Your images are locked at 60 fps. For benchmarks it’s recommended to disable vsync in the NVIDIA Control Panel under Manage 3D Settings, or use the OpenGL swap interval extension and set an interval of 0.

Thanks for un-hiding the posts again!

I only have two of the booleans (two ints now), so moving them to a bitfield would save me a bit of memory - I will do that, thanks.

As for the alignment, I just checked and moving the bools to ints actually creates a nice 32 byte struct.
Interestingly enough, if I keep the two bools, but add 6 byte of padding to end up at 32 byte, the whole thing works again without enabling exceptions.

struct PerRayData_radiance
{
  float3 result;
  float  importance;
  float padding;
  int depth;

  bool miss;
  bool hit_lens;

  uchar2 padding2;
  uchar4 padding3;

};

If I only use 30 bytes, it still breaks.
What I really don’t understand is how this is related to turning said exception on and off…

As for the images - I just used the tutorial demo to demonstrate this, not really caring about performance in this case. My actual project is rendered in Unreal Engine anyway, which takes care of vsync etc.

Again, thanks for the answer, the memory alignment is a good hint that at least fixes the acute problems.

The reason padding causes things to work is because your first payload is small enough that OptiX uses only registers for it. When your payload gets bigger, it turns into a little memory buffer, and the pointer to the memory is passed around rather than the values. It seems like what’s going wrong here is that when bools are used in a small payload, the packing of the bools into registers might not be working correctly. This may be a bug in OptiX, so we’ll investigate, but in the mean time follow Detlef’s advice and use ints instead.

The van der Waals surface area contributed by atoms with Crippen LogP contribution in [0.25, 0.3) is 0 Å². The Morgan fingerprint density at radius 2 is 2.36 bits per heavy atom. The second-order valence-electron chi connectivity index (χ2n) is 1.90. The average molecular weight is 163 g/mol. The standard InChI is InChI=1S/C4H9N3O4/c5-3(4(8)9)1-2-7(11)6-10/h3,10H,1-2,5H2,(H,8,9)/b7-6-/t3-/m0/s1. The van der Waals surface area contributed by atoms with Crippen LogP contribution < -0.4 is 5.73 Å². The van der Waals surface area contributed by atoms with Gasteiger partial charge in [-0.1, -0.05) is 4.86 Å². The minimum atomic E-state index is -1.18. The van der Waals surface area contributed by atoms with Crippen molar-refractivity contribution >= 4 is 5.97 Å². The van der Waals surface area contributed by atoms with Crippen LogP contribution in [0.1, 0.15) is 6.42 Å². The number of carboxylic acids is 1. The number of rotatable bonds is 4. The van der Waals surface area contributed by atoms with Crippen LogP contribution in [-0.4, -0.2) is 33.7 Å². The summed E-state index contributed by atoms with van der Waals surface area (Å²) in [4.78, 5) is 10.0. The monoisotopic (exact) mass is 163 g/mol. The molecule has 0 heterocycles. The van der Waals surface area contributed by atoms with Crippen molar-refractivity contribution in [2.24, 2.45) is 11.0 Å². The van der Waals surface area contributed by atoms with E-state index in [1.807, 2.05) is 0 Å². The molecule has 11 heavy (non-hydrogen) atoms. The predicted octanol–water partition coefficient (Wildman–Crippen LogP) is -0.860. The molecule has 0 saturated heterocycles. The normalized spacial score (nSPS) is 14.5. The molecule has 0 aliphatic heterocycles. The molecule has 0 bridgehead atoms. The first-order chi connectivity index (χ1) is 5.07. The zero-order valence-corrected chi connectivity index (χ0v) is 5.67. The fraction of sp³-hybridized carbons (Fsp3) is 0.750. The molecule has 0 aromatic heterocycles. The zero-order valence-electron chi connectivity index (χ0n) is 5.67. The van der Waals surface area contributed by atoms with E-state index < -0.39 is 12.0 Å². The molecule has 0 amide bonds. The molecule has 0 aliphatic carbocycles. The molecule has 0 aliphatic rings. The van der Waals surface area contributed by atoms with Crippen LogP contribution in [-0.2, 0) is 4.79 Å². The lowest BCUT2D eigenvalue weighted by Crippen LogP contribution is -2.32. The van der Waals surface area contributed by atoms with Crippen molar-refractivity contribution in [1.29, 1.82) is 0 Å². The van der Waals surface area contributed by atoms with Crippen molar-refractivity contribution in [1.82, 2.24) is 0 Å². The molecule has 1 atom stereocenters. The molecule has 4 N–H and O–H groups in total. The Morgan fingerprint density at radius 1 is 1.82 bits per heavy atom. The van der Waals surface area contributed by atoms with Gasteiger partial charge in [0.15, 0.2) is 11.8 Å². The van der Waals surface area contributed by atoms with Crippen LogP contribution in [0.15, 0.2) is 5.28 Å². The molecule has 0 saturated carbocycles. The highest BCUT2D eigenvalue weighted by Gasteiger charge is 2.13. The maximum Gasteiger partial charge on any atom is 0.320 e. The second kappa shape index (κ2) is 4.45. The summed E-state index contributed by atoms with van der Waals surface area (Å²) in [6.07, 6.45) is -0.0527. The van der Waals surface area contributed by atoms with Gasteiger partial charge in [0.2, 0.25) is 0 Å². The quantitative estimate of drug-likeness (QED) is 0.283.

I’m not certain why turning on the bounds checking exception fixes the problem, but I will go ahead and speculate that in order for it to function and do the bounds calculation, small payloads are put into memory instead of using registers, so it has the same effect as using a larger payload. I’ll verify this theory soon.

In any case, you definitely still want to use a small payload when you can, it is going to be more performant. We just want to make sure the code compiles correctly in that case.

Hi there, apologies for hijacking the post, but sadly I started receiving the same error message when I switched from OptiX 5.0 to 6.0. Unfortunately, the code base relies on selectors, so I had to disable the RTX mode. I was wondering if that bug (?) is still something that is planned to be tackled in the foreseeable future (maybe OptiX 6.5?), such that I don’t need to port the animation code and can wait it out and focus on other tasks. I am using latest CUDA 10.1 Update 2, GeForce GTX 970 and 431.60 Game Ready Driver. Thank you for your time.

Hi @starkr,

We don’t have any specific plans to restore selectors to RTX mode, and I can confirm that OptiX 6.5 will not bring selectors over. Removing selectors was an intentional breaking change we made for performance reasons in the new RTX mode.

Have you started looking into visibility masks and/or OptiX 7? Visibility masks are currently limited to 8 sets, so they don’t work for everyone, but so far some people have been able to switch their use of selectors to visibility masks and enable RTX mode. You may be able to use multiple top level acceleration structures to extend the 8 set limitation, as long as your number of visible permutations is low-ish, and not in the thousands or millions. Visibility masks are available in OptiX 6 with RTX mode as well as OptiX 7.

If visibility masks won’t work for you, we could discuss recipes for emulating selector node behavior in OptiX 6 or 7, either now or when you’re ready to port your code.


David.